Notable quotes from RSA 2012
- 03 March, 2012 02:28
With thousands of security experts, vendors and customers turning out for the weeklong RSA Conference in San Francisco once again, how could there not be a few notable quotes? Here are my picks:
"People in our line of work have been going through hell."
Art Coviello, executive chairman of RSA, alluding in his keynote to the aftermath of last year's data breach associated with RSA SecurID.
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"It's all made of defensible technologies but it is the responsibility of the implementer to turn the switches to on."
Chris Kemp, CEO of Nebula and founder of OpenStack, speaking at the Cloud Security Alliance meeting.
"The client never knows how many Web apps they have. That's pretty telling."
Mat Johansen, manager of threat research at WhiteHat Security.
"If a senior manager wants to go to a porn site, let him. If there's something bad there, just stop it."
Nick Young, network support manager Four Seasons Healthcare in the U.K., speaking on Web security during a Cisco media event.
"I find out what they said yes to after they've said yes."
John Stewart, Cisco CISO, on Cisco's practices regarding "bring your own device."
"If we put an agent on the device, the user calls us for every blinking problem they have."
Stewart on why it's great when you don't have a software agent on a device.
"I was the only Jewish kid in a mostly Catholic neighborhood in the Bronx. It wasn't a good thing to be."
Dr. Martin Hellman, cryptography expert and co-author of the Diffie-Hellman key exchange technology, who credited the young toughs where he grew up for the fortitude to stick to his guns about what he really wanted to do in life.
"You can know if they went to a psychiatrist. You can know if they went to a mosque or a church."
Scott Charney, Microsoft, speaking in his keynote about the power of GPS geolocation data and privacy.
"Security moves from failure to failure."
Whitfield Diffie, on the zen of security.
"Voting on the Internet is a bad idea."
Ron Rivest, cryptography expert.
"When things get hot, clouds dissipate or disappear."
Adi Shamir, cryptography expert, on cloud computing.
"Maybe we need a 'Cloud Reliability Alliance.'"
Jeff Jones, director of trustworthy computing at Microsoft on cloud computing.
"Our primary goal is making DOD dependable in the face of cyberwar by a capable enemy. DOD today is not dependable."
Richard Hale, deputy CIO of cybersecurity for the U.S. Department of Defense.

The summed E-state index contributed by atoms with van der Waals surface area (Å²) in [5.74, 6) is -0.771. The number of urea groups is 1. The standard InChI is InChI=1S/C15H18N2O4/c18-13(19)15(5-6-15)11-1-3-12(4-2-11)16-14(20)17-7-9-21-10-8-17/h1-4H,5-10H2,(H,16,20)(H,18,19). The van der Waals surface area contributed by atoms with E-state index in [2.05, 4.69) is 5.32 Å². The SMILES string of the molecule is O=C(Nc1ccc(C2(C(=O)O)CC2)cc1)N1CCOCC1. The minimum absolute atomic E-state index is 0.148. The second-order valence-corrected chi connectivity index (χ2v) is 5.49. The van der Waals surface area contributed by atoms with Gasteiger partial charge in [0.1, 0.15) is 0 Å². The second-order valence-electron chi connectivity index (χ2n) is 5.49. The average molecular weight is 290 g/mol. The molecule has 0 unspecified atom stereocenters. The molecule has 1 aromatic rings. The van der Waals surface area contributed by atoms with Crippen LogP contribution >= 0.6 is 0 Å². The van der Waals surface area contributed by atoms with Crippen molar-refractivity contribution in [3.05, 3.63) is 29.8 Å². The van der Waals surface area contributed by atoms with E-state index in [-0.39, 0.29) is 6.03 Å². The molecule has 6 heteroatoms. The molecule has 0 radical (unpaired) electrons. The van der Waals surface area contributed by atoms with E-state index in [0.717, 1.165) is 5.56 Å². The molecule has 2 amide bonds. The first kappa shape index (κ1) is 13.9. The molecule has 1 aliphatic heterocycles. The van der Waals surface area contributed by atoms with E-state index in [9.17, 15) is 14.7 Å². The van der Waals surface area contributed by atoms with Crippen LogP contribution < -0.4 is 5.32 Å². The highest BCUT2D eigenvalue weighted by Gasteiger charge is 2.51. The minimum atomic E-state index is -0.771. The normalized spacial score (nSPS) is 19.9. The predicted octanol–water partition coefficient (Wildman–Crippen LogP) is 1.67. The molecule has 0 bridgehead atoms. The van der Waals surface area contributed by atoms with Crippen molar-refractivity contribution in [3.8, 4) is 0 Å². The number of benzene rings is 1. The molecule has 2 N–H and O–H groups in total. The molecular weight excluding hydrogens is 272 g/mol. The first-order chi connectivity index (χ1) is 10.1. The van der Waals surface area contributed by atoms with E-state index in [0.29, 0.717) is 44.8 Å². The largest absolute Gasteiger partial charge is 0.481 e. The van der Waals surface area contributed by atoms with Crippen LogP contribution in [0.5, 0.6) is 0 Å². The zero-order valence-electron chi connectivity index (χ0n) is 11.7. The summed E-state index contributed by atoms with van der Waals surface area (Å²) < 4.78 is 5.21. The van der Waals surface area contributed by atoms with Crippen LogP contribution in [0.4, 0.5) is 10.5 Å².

"Standards have a dark side -- the reputation for being cumbersome and slow."
Patrick Gallagher, director of the National Institute of Standards and Technology.
"Smart grid is $50 billion in the U.S. in technology that will arguably make the grid less secure."
Stewart Baker, attorney at Steptoe & Johnson.
"There's an increase in free tools available focusing on industrial control systems. And greater hacker interest."
Donna Dodson, division chief, computer security division, NIST.
"We don't know what badness looks like. You have to know what goodness looks like" to understand "the deviations from goodness."
Neil MacDonald, Gartner analyst, on the basic problem we have today in the way we try to detect hackers infiltrating networks to steal data.
"My fear is we'll capture more data and not know what to do with it."
Jon Oltsik, analyst at Enterprise Strategy Group, on the topic of the latest buzzword, Big Data.
"Do you really want to be Nortel where you are available to hackers for 10 years?"
John Kindervag, Forrester analyst.
"We analyzed 267,000 apps for Google Android Market. We found hundreds with excessive functionality that can be constituted as malicious."
Professor Angelos Stavrou, George Mason University.
"Imagine you're on the battlefield playing Angry Birds at downtime. Suppose some developer managed to get a Trojan in there."
John Viega, executive vice president of Perimeter e-Security.
"Privacy policies are written 10 pages long by lawyers and I have no idea what they mean."
Hart Rossman, chief technology officer at SAIC.
"My mother has malware on her PC."
Ed Amoroso, chief security officer at AT&T, on the difficulty of the role of the ISP in identifying malware on their customers' PCs and telling them about it.
Ellen Messmer is senior editor at Network World, an IDG publication and website, where she covers news and technology trends related to information security.
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